Q&A: The Coolest Bloggers

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Brian Lam

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Gina Trapani

Q&A: Gina Trapaniís Tech Lifestyle

Nick Denton, owner of Gawker Media, could not have chosen a better person for editor of the tech time-saver blog, Lifehacker. Gina Trapani has her hands in numerous projects: contributing to leading technology magazines, running her own personal weblog and filmmaking. With a demanding lifestyle, Trapani understands the necessity to make life easier. With the help of two editors, RSS feeds and aggregators like De.licio.us, Lifehacker publishes 18 to 19 "Lifehacks" a day. TIME.com talked with Trapani about what it means to "Geek to Live" and the future of personal publishing software. Lifehacker is also one of TIME.com's 25 Sites We Can't Live Without.

If I had to give your blog a nationality, I would call it American, not French, or a blog with a schedule. Is Lifehacker more for the time obsessed or is it more about practicality?
The irony of Lifehacker is that people are wasting time productively. It's the site that you can look at and justify and say, "Well I'm learning something now that will save me some time later even though I'm wasting time now." I think it's more about practicality.

Lifehacker's entries are primarily about software and Web tips, but there are at least one or two a day that have to do with life in general. My recent favorite was about what it's like to be young. What's important about these types of posts to Lifehacker?
I think that it's really important to me to make Lifehacker not only about technology. The whole point of the site is that technology is so interwoven into our lives and exists not for the sake of worshiping shiny, cold machines, but for the sake of helping us. We're humans and I think that the human aspect of software and interfaces is very important. That aspect is the emphasis at Lifehacker as opposed to other gadget-focused or software-focused sites. Those are my favorite types of posts and make the most sense to my mother-in-law.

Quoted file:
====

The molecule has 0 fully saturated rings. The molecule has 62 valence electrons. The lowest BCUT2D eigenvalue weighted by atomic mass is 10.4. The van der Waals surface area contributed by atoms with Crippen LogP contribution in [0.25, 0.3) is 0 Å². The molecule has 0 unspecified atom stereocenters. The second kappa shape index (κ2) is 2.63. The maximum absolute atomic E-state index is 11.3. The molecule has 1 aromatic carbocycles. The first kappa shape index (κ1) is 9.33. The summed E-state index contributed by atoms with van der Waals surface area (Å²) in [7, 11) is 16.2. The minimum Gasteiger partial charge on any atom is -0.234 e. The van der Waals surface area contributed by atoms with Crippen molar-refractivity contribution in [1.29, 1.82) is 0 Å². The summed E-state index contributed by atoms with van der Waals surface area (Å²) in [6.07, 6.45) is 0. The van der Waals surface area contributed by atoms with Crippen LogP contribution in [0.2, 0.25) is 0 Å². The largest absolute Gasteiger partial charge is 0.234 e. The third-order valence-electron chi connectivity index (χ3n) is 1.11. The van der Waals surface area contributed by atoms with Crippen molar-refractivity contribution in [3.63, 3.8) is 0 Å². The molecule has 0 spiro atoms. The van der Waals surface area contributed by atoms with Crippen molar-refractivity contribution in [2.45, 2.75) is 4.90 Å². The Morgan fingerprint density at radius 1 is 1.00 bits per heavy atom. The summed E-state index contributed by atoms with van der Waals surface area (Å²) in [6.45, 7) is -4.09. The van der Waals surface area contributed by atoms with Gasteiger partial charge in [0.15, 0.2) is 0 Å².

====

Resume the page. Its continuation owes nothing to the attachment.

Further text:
How would you feel about being called the Martha Stewart of the tech blog world?
Martha Stewart has come before. I would take it as a really big compliment — I can't bake or cook — but she is really successful.

In your words, what does the website's tagline "Geek to Live" mean to you?
It's about not worshiping technology for the sake of technology, but it also goes into the gender stuff on the site. Most tech sites that you find online are written by men and have a male appeal. Lifehacker has a feminine, girl-geek spin to it, but there's no pink or pictures of lipstick holders. I think that women — there have been studies — are interested in how technology can enhance their lives and not just for the cool factor. That's what Lifehacker is all about. Is it useful, is this meaningful, will it do something for me as a human being?

Blogging has moved from experimental to mainstream. What social or technical features would you like to see enter the world of blogging?
I have been blogging since 2001 and the one thing that bugs me about the format is the reverse chronological format. There is no good way to highlight very good pieces of content. I wish there was a way to highlight content better with blogs. I don't think that blogs are easy to navigate just yet. When I go to a blog I 'm like, show me a post that is most representative of this blog. I don't think that it's perfect and I don't think that blogs will be the end-all, be-all for publishing software. I think there is a lot of innovation that could happen and will. I think this is all very young.

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